Corporate Social Responsibility: Lifeline of Businesses

Published on: Thu Oct 12 2023
Corporate Social Responsibility

Corporate Social Responsibility: Lifeline of Businesses

The word Corporate Social Responsibility has gained significant importance in the competitive business world. As companies get all the resources from society, they must give something back to society due to which the concept of CSR has evolved into a core aspect of modern business culture.

What is Corporate Social Responsibility (CSR)?

In simple words, Corporate Social Responsibility refers to a company’s commitment to act ethically and contribute positively to society. By practising CSR, a company tries to achieve a balance of economic, environmental, and social imperatives instead of contributing negatively to society.
The best marketing strategy that incorporates CSR is the “Societal Marketing Strategy” in which the company focuses on the needs and wants of the customer as well as ensuring the safety of the customer and society first, instead of just focusing on profit.

Why is CSR important?

CSR is important because it helps the businesses to grow in the following ways:

Reputation and Brand Building: Companies that practise tend to enjoy better reputations in the market. At present customers not just focus on the quality of product, they are increasingly becoming more aware of the impacts of companies on their community and environment.

Sustainability: CSR encourages sustainable practices, helping companies reduce their environmental impact and contribute to a healthier planet.

Employee Satisfaction: Employees are the biggest asset for every company. CSR activities can attract and retain employees, as many individuals prefer to work for socially responsible organisations. 

Long-Term Growth: CSR initiatives often have a long-term perspective. They focus on the well-being of society and the environment, which aligns with the idea of sustainable, responsible growth that benefits not only the company but also its stakeholders.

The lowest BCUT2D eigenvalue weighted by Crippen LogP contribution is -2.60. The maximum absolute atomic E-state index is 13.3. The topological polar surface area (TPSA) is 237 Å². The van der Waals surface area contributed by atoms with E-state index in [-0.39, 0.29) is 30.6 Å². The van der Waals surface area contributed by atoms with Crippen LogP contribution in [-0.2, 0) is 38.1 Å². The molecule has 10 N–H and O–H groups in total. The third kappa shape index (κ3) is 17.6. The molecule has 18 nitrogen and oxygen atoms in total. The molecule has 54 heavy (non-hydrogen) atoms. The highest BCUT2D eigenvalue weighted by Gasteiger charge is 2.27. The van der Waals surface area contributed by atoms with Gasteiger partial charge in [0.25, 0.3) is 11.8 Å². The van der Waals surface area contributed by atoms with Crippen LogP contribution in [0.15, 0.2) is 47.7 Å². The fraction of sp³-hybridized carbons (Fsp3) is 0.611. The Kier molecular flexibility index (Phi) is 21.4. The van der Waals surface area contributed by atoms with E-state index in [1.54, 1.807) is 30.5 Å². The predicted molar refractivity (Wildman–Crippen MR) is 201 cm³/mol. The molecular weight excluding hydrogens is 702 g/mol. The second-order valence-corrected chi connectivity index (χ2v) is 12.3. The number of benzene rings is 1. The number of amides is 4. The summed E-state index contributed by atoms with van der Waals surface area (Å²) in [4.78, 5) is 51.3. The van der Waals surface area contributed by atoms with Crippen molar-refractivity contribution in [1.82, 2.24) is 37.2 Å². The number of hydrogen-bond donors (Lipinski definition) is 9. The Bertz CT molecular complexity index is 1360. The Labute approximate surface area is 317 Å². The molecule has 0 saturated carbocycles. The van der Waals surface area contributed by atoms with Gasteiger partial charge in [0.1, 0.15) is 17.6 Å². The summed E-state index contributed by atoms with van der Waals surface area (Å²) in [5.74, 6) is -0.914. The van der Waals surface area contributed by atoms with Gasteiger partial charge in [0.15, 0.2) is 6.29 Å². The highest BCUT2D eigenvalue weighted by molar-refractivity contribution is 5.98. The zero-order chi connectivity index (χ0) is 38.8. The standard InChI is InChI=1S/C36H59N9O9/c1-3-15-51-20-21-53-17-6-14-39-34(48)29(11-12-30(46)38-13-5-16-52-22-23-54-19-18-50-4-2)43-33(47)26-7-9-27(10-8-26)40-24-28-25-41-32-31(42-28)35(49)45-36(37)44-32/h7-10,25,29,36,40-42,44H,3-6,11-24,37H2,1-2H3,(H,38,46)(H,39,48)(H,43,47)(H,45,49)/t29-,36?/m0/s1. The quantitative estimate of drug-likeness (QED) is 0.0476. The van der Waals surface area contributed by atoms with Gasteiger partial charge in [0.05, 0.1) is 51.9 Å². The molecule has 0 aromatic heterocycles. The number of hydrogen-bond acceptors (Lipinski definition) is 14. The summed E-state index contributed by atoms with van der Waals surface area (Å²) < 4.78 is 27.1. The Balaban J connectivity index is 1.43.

Types of corporate responsibility that your business can practise

There are several ways in which businesses can practise CSR:

Environmental Responsibility:

Focus: This type of responsibility centres on a company's impact on the environment. It involves acknowledging the environmental footprint of business activities and taking steps to minimise or mitigate negative effects.

Examples: Implementing eco-friendly practices, reducing carbon emissions, conserving natural resources, minimising waste, adopting sustainable supply chain practices, and supporting renewable energy initiatives.

Social Responsibility:

Focus: Social responsibility addresses a company's relationships with the broader community, employees, and society at large. It involves actions and policies designed to improve the well-being of people.
Examples: Supporting local communities through philanthropic initiatives, promoting diversity and inclusion in the workplace, ensuring fair labor practices, investing in employee health and well-being, contributing to education and healthcare programs, and taking a stand on social issues.

Economic Responsibility:

Focus: Economic responsibility pertains to a company's commitment to ethical financial practices, fair competition, and the well-being of its economic stakeholders, such as shareholders, investors, and suppliers.